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The Reason Your Diet Fails and How to Fix the Problem FOREVER

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I spent the majority of 2015 in competition prep. I had a show in October and spent 16 weeks dieting eating controlled portions of food and limiting all of my BAD foods.

I won the show in Edmonton using this style of dieting.

I got off stage and the first thing I did was text my girlfriend. “I need real food. Now.” We headed to the nearest burger joint and I got the largest burger they had on the menu with all the fixings and a large fry.

After dinner, we hunted down a dessert cafe and I indulged. Again, and again, and again. I deserved it, right? I had just spent so long dieting.

I woke up at 4am in the morning and found my hunger out of control. I drove around and nothing was open except Shoppers Drug Mart. I walked in, grabbed a bag of rice cakes, a tub of Chocolate Peanut butter, a container of honey, and went back in my car.

I spent the next hour by myself in my car eating the entire jar of peanut butter, honey, and all of the rice cakes.

This binge eating behavior continued for the next 3 months of my life. I couldn’t stop myself from eating. I spent so long restricting the types of foods that I was eating, and now that the diet was over, the shackles were off… the beast was out of the cage.

And I didn’t know how to put him back in.

Why Most Diets Fail.

People come into diets with the mindset of “I want to lose 20lbs” without thinking about what they’re going to do after they lose the weight.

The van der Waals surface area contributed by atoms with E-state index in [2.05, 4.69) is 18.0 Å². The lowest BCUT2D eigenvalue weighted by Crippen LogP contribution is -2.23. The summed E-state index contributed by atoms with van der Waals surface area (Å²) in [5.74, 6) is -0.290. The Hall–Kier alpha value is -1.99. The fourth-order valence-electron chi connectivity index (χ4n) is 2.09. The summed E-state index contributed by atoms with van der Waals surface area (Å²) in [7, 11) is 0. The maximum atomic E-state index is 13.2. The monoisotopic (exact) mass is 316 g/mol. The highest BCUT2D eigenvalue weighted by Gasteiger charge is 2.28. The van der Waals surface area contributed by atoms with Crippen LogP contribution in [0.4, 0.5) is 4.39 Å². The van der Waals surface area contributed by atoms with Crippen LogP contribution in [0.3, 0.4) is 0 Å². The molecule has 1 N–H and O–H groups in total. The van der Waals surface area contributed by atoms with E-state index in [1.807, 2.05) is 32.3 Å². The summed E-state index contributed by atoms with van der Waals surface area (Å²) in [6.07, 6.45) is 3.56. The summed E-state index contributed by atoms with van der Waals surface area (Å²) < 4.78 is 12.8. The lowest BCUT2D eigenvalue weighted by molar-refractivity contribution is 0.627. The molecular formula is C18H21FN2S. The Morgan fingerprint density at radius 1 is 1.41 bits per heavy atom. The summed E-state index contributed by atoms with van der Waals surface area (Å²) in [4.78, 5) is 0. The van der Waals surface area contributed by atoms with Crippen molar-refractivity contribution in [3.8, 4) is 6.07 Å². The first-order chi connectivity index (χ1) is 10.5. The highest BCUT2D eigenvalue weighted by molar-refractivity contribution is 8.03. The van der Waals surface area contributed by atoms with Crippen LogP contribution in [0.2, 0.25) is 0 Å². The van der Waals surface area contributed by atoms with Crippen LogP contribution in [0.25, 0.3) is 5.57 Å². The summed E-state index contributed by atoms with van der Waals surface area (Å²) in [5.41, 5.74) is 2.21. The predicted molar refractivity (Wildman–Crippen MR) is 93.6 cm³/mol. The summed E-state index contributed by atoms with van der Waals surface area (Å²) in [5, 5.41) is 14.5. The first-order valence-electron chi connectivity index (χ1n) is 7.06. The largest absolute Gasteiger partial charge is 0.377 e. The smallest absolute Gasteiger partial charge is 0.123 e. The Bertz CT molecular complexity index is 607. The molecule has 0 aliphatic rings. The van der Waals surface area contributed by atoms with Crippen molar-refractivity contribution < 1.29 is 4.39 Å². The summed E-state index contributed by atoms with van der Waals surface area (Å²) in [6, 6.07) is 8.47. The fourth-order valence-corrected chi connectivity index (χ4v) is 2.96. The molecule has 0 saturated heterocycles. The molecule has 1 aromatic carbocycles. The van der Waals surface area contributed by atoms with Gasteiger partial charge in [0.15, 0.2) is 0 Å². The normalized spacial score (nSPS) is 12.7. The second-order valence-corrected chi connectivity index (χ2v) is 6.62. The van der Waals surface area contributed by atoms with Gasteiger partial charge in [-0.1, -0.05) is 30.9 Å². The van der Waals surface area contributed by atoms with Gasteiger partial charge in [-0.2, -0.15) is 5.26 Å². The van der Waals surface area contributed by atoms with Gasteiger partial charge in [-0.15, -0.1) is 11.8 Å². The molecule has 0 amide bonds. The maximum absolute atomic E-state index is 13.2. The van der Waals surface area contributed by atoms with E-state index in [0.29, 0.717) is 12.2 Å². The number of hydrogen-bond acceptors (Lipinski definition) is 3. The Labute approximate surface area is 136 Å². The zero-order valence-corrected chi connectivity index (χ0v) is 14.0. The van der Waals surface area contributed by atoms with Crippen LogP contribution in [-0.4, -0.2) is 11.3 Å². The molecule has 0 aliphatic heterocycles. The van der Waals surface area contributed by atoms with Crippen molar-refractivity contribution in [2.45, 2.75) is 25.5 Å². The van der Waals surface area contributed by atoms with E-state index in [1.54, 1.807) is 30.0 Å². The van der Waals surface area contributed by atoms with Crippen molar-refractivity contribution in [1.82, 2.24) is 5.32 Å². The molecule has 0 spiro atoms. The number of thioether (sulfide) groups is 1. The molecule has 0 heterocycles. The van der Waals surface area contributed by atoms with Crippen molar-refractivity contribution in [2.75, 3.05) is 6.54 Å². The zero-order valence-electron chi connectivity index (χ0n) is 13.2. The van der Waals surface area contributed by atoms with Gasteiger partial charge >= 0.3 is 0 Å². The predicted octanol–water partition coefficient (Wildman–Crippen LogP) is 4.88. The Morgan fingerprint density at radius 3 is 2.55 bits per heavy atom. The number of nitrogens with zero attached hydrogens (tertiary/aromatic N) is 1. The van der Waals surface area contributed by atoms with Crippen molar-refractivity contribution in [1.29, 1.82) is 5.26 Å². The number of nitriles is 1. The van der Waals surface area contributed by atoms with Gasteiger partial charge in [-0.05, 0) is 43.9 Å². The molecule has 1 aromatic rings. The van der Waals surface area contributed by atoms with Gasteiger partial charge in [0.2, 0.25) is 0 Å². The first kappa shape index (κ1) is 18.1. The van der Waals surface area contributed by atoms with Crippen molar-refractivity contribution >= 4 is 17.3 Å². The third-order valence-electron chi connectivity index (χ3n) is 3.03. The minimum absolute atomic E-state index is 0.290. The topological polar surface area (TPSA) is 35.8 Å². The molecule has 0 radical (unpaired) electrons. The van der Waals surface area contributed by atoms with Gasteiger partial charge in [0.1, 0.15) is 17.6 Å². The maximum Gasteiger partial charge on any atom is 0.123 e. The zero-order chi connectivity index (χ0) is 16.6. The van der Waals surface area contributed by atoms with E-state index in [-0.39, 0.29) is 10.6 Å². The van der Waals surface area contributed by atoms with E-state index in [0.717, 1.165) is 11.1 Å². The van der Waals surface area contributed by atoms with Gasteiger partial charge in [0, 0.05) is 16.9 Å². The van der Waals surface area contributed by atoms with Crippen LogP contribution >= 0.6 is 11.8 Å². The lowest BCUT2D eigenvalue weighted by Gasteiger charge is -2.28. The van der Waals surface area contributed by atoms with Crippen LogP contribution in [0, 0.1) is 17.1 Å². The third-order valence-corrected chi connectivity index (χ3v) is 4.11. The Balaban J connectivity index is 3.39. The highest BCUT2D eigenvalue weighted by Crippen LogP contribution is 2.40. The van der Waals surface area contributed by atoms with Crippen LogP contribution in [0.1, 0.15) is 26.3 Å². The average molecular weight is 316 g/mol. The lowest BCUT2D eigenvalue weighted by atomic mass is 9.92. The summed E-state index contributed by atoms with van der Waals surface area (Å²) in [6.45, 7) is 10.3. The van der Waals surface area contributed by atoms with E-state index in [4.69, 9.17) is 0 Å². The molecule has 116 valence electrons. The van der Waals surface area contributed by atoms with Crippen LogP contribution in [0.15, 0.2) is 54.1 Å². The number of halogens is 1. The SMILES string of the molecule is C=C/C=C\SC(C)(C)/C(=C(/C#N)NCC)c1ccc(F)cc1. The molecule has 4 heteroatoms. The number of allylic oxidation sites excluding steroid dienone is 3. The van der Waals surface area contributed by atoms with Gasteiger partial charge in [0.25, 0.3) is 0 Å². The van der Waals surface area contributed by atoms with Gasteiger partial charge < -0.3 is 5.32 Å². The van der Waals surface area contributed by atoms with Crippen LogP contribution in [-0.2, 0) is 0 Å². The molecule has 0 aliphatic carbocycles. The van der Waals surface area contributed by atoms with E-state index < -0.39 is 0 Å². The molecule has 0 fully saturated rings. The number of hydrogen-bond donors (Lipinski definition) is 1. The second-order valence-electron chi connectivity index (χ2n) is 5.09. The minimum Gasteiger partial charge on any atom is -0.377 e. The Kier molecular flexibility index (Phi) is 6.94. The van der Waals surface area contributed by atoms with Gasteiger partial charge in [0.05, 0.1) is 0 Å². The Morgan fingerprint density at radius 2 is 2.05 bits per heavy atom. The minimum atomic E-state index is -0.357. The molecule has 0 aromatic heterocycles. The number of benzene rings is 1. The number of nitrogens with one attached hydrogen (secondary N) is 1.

Weight management in America is a serious problem. Our massive portions available at restaurants, oversized dinner plates, and supersized appetites have lead to some scary statistics. Nearly 1/3 of Americans are obese, and 50-70% of Americans are trying to lose weight. If we continue at this rate then by 2030 83.6% of Americans will be overweight and 51.3% will be obese.

Clearly we have a problem that needs to be solved, and not just temporarily either. We need to solve weight management with sustainability.

Enter IIFYM!

If It Fits Your Macros is the most sustainable way of losing weight because we operate off counting your calories, tracking your macronutrients, and filling those macros with the types of foods you want to eat.

Yep, you can have anything, as long as it fits your macros.

This is the most sustainable way to diet because we’re not cutting out any food! There’s no “good food, bad food,” “eat this instead of that,”… we are all inclusive.

The reason that most other forms of dieting aren’t sustainable is because they’re restrictive. So we restrict certain types of foods, or certain macros, and we see the number drop on the scale. Hallelulah! So when we hit our weight loss goal, let’s say 20lbs, we go out and celebrate at the Cheesecake Café with a large Turtle Cheesecake.

Or in my case, after I won my show, I celebrated with nightly trips to the refrigerator face deep in a bucket of ice cream.

An article published in the International Journal of Obesity talks about the negative side effects of having a diet that isn’t sustainable. Weight cycling (or yo-yo dieting, losing weight and gaining it back) can cause eating disorders, obesity, cancer, other psychological disorders, cancer, bone fracture risk and type 2 diabetes.

I experienced this first hand.

We at IIFYM.com know that you’re in this to lose weight but we’re telling you that there’s other more important factors to consider when we’re talking about creating a weight loss plan that is sustainable in the long term. (1)

Tracking macros and counting calories will allow you to fit some of your favorite foods into your diet on a daily basis which helps with the mental and emotional aspect of dieting. When you embark on a weight loss journey it’s not just about losing 20lbs, it’s about how you feel while you’re doing it.

Think about it: when you cut yourself off from, Sugar, Candy, Diet Soda, all of the things that you want to eat and you restrict yourself to Salad, Low Carb, Low Fat, Low Sugar, boring foods… what’s going to happen?

You’re going to want them more.